Toyota has formulated six rules for the application of kanban
“The show must go on.”
“Always leave them wanting more.”
“You see the same people on the way up as you do on the way down.”
“There are no small parts, only small actors.”
– Constantin Stanislavski
“I love acting. It is so much more real than life.”
– Oscar Wilde
“All the world is a stage”
“Make sure you get paid.”
– Mick Jagger
When I was a boy, and when Dwayne Hoover was a boy, all the people of all the nations which had fought in the First World War were silent during the eleventh minute of the eleventh hour of Armistice Day, which was the eleventh day of the eleventh month.
It was during that minute in nineteen hundred and eighteen, that millions upon millions of human beings stopped butchering one another. I have talked to old men who were on battlefields during that minute. They have told me in one way or another that the sudden silence was the Voice of God. So we still have among us some men who can remember when God spoke clearly to mankind.
Breakfast of Champions, Kurt Vonnegut. 1973
More than ninety per cent of American hospitals have been computerized during the past decade, and more than half of Americans have their health information in the Epic system. Seventy thousand employees of Partners HealthCare—spread across twelve hospitals and hundreds of clinics in New England—were going to have to adopt the new software. I was in the first wave of implementation, along with eighteen thousand other doctors, nurses, pharmacists, lab techs, administrators, and the like.
Armistice Day is commemorated every year on 11 November to mark the armistice signed between the Allies of World War I and Germany at Compiègne, France, for the cessation of hostilities on the Western Front of World War I, which took effect at eleven o’clock in the morning—the “eleventh hour of the eleventh day of the eleventh month” of 1918.
Wikipedia – https://en.wikipedia.org/wiki/Armistice_Day
Watership Down is a survival and adventure novel by English author Richard Adams, published by Rex Collings Ltd of London in 1972. Set in southern England, the story features a small group of rabbits. Although they live in their natural environment, they are anthropomorphised, possessing their own culture, language, proverbs, poetry, and mythology. Evoking epic themes, the novel follows the rabbits as they escape the destruction of their warren and seek a place to establish a new home, encountering perils and temptations along the way.
‘El-ahrairah, your people cannot rule the world, for I will not have it so. All the world will be your enemy, Prince with a Thousand Enemies, and whenever they catch you, they will kill you. But first they must catch you, digger, listener, runner, prince with the swift warning. Be cunning and full of tricks and your people shall never be destroyed.’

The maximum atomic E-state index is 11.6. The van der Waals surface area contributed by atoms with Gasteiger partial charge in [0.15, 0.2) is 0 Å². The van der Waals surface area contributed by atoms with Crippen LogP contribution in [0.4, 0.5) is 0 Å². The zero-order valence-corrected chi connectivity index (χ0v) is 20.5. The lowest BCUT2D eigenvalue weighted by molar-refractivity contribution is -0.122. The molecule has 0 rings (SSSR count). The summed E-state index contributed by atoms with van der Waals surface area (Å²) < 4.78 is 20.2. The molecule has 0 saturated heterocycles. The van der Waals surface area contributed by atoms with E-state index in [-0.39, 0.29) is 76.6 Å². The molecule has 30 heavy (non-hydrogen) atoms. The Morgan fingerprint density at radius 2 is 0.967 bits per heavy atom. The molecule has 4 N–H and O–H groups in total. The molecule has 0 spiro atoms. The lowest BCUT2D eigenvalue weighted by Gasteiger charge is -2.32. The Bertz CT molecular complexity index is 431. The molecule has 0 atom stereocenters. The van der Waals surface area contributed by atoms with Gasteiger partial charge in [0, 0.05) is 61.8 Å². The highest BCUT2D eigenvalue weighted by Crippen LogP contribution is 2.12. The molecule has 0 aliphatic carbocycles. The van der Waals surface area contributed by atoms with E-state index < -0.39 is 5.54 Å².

Watership Down, Richard Adams
user=> (println “Hello World!”)
Bye for now!
check out ->
Leiningen is the easiest way to use Clojure. With a focus on project automation and declarative configuration, it gets out of your way and lets you focus on your code.
Build Your Functional Skills One Idea at a Time, by Russ Olsen
Buena Vista, Colorado. Unlike other places bearing this name in the United States (typical pronunciations include /ˌbwɛnə ˈvɪstə, ˌbweɪ-, -ˈviːs-/ BWE-nə VIS-tə, BWAY-, -VEES-) the town in Colorado is called /ˌbjuːnə ˈvɪstə/ BEW-nə VIS-tə by locals.
/* byoonah */
A shibboleth is any custom or tradition, particularly a speech pattern, that distinguishes one group of people (an ingroup) from others (outgroups). Shibboleths have been used throughout history in many societies as passwords, simple ways of self-identification, signaling loyalty and affinity, maintaining traditional segregation or keeping out perceived threats.
The general name for this type of thing is “Shibboleth,” after a city whose name was used that way in the Bible. Shibboleths are interesting to learn about, partly because it’s deep-cover spycraft, and partly because they words used are always whackadoodle nonsense.
In WWII, the Dutch would identify German spies by how they pronounced “Scheveningen,” a district in the Hague. The Germans pronounced the first syllable as something like the English word “chef,” while the Dutch version has a guttural “skhef” sound.
“Indeed, you might define Shakespeare’s two principal genres in starkly simple terms: In the comedies, people are driven into the countryside where they dress up as other people, come in again, and get married; in the tragedies, they strip off, stay outside, and die.”
How Plays Work, David Edgar